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BELCOUR, a Lieutenant-colonel of infantry, whofe exile in Siberia, during the fpace of three years, furnifhed him with many occafions of making curious obfervations on that country. His defign in publishing the Journal feems to be upright and humane; it is to inform the auguft Emprefs of Ruffia of the little regard that is paid in Siberia to the orders which he has, with fo much clemency and goodness, fent thither in favour either of thofe who are condemned to exile, or thofe who are conducted there as prifoners of war, or of thofe who are fent on purpose to augment the population of the country. The author gives us an account of the behaviour of the greatest part of the governors and fubaltern officers in that northern region, of the authority they affume, and which they think themselves entitled to abuse with impunity, on account of their distance from the Imperial court; he defcribes the deplorable condition of those who are fubjected to their orders, which are generally dictated by the odious principles of fordid avarice or defpotic caprice; he fhews the defects of their administration and the manner of correcting them, fo as to promote, at the fame time, the interefts of the fovereign and the well-being of the people; he defcribes the country and the adjacent diftricts; he takes notice of the nature of the foil, and the manners of the people; and makes judicious obfervations on the religion and commerce of the Siberians. These observations will contribute to rectify the falfe notions of these matters and others of like importance, that have been imparted by feveral authors, and efpecially by M. de Voltaire, who (as our Journalist remarks) knows little more of the country than its roubles; and the Abbé Chappe, who took all his accounts from hearfay, while he was riding poft from place to place.

We hope for the honour of the Ruffian government, that the accounts our author gives of the military difcipline, or rather execution in Siberia, and of the manner of conducting and treating there, exiles, ftate prifoners, and even the colonists, are exaggeratted; for they infpire horror, in the ftrongest and most extenfive fignification of that term. His accounts of Cafan and Moscow are more favourable to the Ruffians in fome respects; but in general his portrait of that people, which is well compofed both in point of colouring and expreffion, is much to their difadvantage. Our author was at Cafan when Pugatchew was in arms, and he relates feveral circumftances of the progress and operations of that rebel chief. His account of the different nations, that inhabit, or wander, in the northern parts of the Ruffian empire, and to the north-east, is curious and inftructive, notwithstanding its brevity; and the extract of a Relation of a Voyage into Siberia, which is placed at the end of this Journal, will give both pleasure and information to the reader.



II. Differtatio Philologica de Vita et Scriptis Longini, &c. i. e. A Philological Differtation concerning the Life and Writings of LONGINUS. 4to. This academical production, which bears the name of P. SCHARDAM, was compofed under the infpection, and (as may be fuppofed) under the directing influence of the ingenious and learned Profeffor RUHNKENIUS, one of the principal ornaments of the univerfity of Leyden. The refearches it contains throw more light upon the character, education, tafte, and philofophy of Longinus, than any thing of the kind we have yet met with; and we find here an accurate lift of the writings and fragments of that eminent man, that have hitherto been but imperfectly known.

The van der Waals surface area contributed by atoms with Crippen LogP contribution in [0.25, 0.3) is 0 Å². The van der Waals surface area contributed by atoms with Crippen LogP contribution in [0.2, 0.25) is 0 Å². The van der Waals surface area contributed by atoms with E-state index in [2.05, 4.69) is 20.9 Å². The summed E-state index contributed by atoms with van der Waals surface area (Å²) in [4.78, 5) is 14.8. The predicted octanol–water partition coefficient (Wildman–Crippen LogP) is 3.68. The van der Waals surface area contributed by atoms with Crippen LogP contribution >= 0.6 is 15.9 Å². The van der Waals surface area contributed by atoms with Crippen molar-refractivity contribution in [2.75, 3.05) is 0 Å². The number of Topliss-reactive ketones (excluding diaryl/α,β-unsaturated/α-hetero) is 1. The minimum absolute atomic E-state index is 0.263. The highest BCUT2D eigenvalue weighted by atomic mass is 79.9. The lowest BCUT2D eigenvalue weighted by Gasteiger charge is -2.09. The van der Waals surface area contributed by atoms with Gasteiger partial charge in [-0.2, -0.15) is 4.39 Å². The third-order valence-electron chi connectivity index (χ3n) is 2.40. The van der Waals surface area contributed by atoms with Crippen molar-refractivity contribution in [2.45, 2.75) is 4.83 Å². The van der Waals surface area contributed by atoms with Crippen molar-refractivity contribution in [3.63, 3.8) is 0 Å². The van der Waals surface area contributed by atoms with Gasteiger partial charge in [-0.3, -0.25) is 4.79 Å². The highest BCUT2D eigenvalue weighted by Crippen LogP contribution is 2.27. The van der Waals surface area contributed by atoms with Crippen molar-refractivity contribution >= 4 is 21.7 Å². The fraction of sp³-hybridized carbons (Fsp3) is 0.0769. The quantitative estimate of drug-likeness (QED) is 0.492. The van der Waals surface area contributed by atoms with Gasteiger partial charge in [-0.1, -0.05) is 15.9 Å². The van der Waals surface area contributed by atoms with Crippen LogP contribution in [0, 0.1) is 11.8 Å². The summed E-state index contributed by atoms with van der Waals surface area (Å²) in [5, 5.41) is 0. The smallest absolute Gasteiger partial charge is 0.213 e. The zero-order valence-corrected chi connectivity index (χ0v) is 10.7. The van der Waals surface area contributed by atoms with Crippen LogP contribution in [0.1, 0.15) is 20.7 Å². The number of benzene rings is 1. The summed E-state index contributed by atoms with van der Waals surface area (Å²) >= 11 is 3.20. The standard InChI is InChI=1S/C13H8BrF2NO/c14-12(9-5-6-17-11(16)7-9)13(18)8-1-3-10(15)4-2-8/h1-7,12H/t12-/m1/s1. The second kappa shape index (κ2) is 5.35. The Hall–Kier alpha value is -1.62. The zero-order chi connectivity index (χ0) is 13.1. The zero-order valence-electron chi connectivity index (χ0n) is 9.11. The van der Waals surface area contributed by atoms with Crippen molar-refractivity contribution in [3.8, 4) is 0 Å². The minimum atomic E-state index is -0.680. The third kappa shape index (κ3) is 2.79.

III. Plan de Reformation des Etudes Elementaries, i. e. A Plan for reforming the ordinary Method of Elementary Study, by M. BoRELLY, Member of the Royal Academy of Sciences and BellesLettres, and Profeffor of Eloquence, &c. at Berlin. 8vo. 1776. This excellent publication, which difcovers tafte, judgment, and an extenfive knowledge of human nature, is the refult of much experience in the important art of teaching. The ingenious author had, long formed the defign of drawing up an Elementary Course of Study, and he executed this defign on occafion of the reform which the King of Poland proposes to make in the fyftem of public education, having appointed a commiffion for that purpose about a year ago. The plan of Mr. Borelly is nobly sketched, and is very extenfive; it is alfo more liberal, than could well be expected from a writer, who, by his connexions in France, before he fixed his refidence at Berlin, we suppose to have been a member of that famous fociety, whofe fuppreffion has left fo many fchools of learning vacant in Romifh countries.

The fubjects relative to education which are briefly treated in this little work, are comprehended in fifty-two articles, of which we fhall give a more particular account, (if time and place permit) in our Appendix.


IV. A new volume of Profeffor Meiner's Philofophical Miftellanies, has been lately publifhed (Vermischte Philofophifche Schrifften) which contains Five Differtations on the following interefting fubjects :-Confciousness :-The Portrait of Epicurus, and the Contradictions of his Theology.-The Apathy of the Stoics, The Sources of Confolation, which the Ancients had to remove the Terrors of Death,-and the Opinions of the ancient Philofophers concerning the State of the Soul after Death.

V. Phy

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V. Phyficalifche, Chymifche Abhandlungen, &c, i. e. Differtations, relative to Natural Philofophy and Chemistry. By M. F. Chrifto pher Erxleben, Profeffor at Gottingen. The first of the Differtations contained in this collection treats of Fixed Air and the Acidum Pingue, the fecond of the Purple Mineral, the third of the Allum of Gravenhort, and the fourth contains remarks on the rapid congelation of water, that had been feparated from all contact with the air of the atmosphere. The laft Differtation comprehends a variety of objects, and confifts of obfervations on a lettuce plant, loaded with prolific flowers of different forms, on the Emberiza Navalis and an Emberiza Calanira, which was observed near Gottingen, and on a very convenient machine for impregnating water with fixed air.

VI. Petri Caroli Guilielmi L. B. ab Hohental, Liber de Politica, adfperfis animadverfionibus de Caufarum Politia et Juftitia aifferentiis, i. e. A Treatise on Political Science, with Obferva tions concerning the diftinctive Characters of Police and Jurifpru dence. By Baron Hohental. This is an ufeful and judicious work, and deserves to be read by those who have at heart the internal profperity of a nation.